Melted wires knock out Hadron collider for two months

Second glitch in a week results in 'large helium leak' in its 17-mile tube

Just days after a faulty transformer was repaired, an apparent melted electrical connection between two magnets has brought the Large Hadron Collider down for two months.

Bolek Wyslouch, an MIT physics professor who is working on the project, said today that problems arising at this point in testing what is the world's most powerful and massive particle collider should not be unexpected. He declined to comment further on the latest problem.

Wyslouch, who has been working on the collider project for seven years, said the same thing last week after a 30-ton transformer failed on Sept. 11. That transformer is used to power coolants in the 17-mile underground, vacuum-sealed loop in the particle accelerator.

"So one thing didn't work. It's not a surprise," said Wyslouch last week. "There are many, many elements, and some of them had never been used and some of them break. You fix them and keep going. It's impossible not to have things break."

Then CERN -- as the European Organization for Nuclear Research is known -- reported that last Friday, the electrical connection between two magnets melted, causing a "large helium leak" into the tunnel. A CERN release said that "at no time was there any risk to people."

This latest problem comes just two weeks after the first test run of the collider, which Harvey Newman, a physics professor at the California Institute of Technology, called "one of the great engineering milestones of mankind." In that Sept. 10 test, a particle beam made the first full circuit around the tube. After that, another beam was shot around the tube going in the opposite direction.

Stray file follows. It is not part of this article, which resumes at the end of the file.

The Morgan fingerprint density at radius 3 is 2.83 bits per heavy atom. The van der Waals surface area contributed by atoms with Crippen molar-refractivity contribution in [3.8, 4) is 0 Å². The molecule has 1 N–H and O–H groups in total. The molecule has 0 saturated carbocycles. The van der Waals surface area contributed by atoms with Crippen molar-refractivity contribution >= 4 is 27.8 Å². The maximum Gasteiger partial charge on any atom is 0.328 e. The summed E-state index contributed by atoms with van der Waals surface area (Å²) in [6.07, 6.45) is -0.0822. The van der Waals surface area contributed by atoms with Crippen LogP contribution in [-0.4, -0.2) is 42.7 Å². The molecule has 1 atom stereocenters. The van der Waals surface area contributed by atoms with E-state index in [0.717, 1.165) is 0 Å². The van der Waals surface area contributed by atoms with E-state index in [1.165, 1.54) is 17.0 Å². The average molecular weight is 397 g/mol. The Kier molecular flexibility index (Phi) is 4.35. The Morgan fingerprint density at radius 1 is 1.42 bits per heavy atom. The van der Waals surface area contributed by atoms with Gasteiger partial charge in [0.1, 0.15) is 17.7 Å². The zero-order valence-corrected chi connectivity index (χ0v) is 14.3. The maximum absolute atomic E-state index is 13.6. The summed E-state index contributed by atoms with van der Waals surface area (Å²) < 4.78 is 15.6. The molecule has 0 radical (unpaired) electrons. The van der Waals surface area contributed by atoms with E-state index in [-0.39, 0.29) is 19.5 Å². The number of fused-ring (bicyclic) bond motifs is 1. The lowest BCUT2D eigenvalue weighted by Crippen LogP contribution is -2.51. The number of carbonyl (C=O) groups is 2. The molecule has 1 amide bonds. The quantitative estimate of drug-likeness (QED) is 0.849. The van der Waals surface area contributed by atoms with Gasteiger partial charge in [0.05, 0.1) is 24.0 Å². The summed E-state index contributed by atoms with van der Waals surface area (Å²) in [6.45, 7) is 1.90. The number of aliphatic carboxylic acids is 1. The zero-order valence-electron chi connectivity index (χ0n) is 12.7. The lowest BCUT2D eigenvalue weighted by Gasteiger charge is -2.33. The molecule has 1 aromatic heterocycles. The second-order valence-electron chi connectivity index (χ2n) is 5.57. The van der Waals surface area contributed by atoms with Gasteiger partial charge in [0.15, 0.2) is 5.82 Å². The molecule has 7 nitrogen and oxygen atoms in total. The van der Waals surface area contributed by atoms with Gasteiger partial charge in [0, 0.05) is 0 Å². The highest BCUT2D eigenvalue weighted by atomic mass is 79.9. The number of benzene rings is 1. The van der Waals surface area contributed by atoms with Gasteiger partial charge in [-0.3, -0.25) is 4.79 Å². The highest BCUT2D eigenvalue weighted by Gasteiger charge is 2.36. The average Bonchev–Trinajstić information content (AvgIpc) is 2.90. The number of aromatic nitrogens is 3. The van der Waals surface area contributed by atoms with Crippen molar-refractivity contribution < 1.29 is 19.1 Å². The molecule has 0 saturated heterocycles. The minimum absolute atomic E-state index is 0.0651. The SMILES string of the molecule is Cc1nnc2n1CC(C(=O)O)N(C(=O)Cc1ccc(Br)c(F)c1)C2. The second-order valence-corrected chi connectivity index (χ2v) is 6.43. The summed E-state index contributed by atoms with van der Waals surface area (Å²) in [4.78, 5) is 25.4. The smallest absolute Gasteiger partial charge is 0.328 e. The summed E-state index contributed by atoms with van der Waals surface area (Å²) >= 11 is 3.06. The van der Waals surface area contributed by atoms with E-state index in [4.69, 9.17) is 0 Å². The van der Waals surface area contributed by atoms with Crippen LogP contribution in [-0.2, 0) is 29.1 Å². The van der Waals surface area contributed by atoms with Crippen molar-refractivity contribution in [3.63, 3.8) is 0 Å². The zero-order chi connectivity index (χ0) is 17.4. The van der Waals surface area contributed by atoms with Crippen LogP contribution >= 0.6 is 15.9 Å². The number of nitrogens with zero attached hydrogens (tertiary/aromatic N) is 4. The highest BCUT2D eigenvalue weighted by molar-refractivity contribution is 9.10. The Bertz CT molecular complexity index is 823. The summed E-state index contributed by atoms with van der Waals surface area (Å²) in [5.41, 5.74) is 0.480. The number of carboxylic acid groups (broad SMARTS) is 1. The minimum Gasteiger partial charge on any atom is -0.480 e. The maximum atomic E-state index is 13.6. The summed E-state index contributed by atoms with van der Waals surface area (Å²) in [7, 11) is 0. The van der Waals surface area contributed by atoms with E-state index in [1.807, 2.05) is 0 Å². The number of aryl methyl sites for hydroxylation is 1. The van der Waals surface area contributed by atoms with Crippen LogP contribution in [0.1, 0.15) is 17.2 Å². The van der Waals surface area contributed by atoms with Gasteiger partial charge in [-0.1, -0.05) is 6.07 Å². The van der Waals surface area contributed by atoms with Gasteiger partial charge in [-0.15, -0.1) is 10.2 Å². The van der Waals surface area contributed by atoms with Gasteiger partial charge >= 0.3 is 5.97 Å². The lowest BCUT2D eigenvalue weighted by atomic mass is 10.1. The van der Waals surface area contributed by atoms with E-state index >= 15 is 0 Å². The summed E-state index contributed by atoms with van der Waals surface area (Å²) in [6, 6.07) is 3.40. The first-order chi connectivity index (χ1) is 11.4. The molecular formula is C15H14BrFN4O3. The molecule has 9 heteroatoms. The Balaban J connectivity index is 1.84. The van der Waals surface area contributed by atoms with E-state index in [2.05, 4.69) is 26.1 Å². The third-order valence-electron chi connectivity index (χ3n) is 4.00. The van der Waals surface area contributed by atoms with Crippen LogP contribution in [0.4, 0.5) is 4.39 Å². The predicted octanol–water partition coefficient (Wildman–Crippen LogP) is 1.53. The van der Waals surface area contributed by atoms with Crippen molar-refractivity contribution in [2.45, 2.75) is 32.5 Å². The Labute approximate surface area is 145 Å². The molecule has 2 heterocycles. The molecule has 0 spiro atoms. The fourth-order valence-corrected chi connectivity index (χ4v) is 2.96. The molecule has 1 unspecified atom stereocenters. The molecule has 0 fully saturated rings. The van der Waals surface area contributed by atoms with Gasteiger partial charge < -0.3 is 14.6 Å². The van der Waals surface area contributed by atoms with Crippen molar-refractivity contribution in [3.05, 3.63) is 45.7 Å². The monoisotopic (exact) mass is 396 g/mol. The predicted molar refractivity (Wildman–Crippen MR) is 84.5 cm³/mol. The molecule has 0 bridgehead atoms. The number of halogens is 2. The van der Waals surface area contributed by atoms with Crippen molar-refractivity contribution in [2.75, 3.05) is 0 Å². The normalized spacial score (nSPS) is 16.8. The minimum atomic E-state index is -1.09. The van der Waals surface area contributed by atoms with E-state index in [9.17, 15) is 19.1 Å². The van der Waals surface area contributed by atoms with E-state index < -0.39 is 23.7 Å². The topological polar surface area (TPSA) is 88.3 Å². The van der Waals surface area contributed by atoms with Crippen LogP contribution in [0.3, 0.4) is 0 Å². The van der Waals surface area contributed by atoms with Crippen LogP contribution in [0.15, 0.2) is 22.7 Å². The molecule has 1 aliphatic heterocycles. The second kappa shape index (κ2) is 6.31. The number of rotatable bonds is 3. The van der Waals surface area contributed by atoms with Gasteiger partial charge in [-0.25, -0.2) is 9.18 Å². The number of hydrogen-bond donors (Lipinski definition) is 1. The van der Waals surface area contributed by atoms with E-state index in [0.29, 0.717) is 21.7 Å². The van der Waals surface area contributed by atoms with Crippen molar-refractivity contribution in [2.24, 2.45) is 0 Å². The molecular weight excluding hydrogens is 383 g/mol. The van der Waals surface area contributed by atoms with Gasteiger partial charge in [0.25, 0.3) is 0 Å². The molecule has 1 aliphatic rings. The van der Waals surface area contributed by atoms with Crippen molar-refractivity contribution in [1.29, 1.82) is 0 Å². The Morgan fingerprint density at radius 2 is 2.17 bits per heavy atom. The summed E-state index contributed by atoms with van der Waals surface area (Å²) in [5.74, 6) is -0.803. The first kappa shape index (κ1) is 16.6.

These tests are a build-up to the time when two beams will be shot around the tube in opposite directions on a collision course. Smashing the beams together will create showers of new particles that should re-create conditions in the universe just moments after its conception, giving scientists the chance to answer one of humanity's oldest questions: How was the universe created?

Last week, before the melted-wire problem, the collision test was expected to take place in a matter of weeks. Now, it will be pushed back at least until the end of November.

Controversy has swirled around the collider and the experiments being done there. Rumors have been circulating around the Internet that the experiments might destroy the universe by accidentally creating a black hole that would suck everything and everyone into it.

Under the Big Bang theory, many scientists believe that more than 13 billion years ago, an amazingly dense object the size of a coin expanded into the universe that we know now -- with planets, stars, black holes and life. Some people fear that by smashing the particle beams together in the collider, a similar cataclysmic reaction might occur, vaporizing our planet or sucking it into a black hole that would shoot it out into an alternate universe.

Fears about the experiments reached such a furor that Frank Wilczek, an MIT physics professor and Nobel laureate, received death threats because of his involvement with the Large Hadron Collider.

Wilczek sat on the science advisory committee at the LHC for six years. He more recently took the government's side in a U.S.-based lawsuit filed by a retired nuclear safety officer and a Spanish science writer who called for more safety reviews to be done before any experiments are conducted at the collider.

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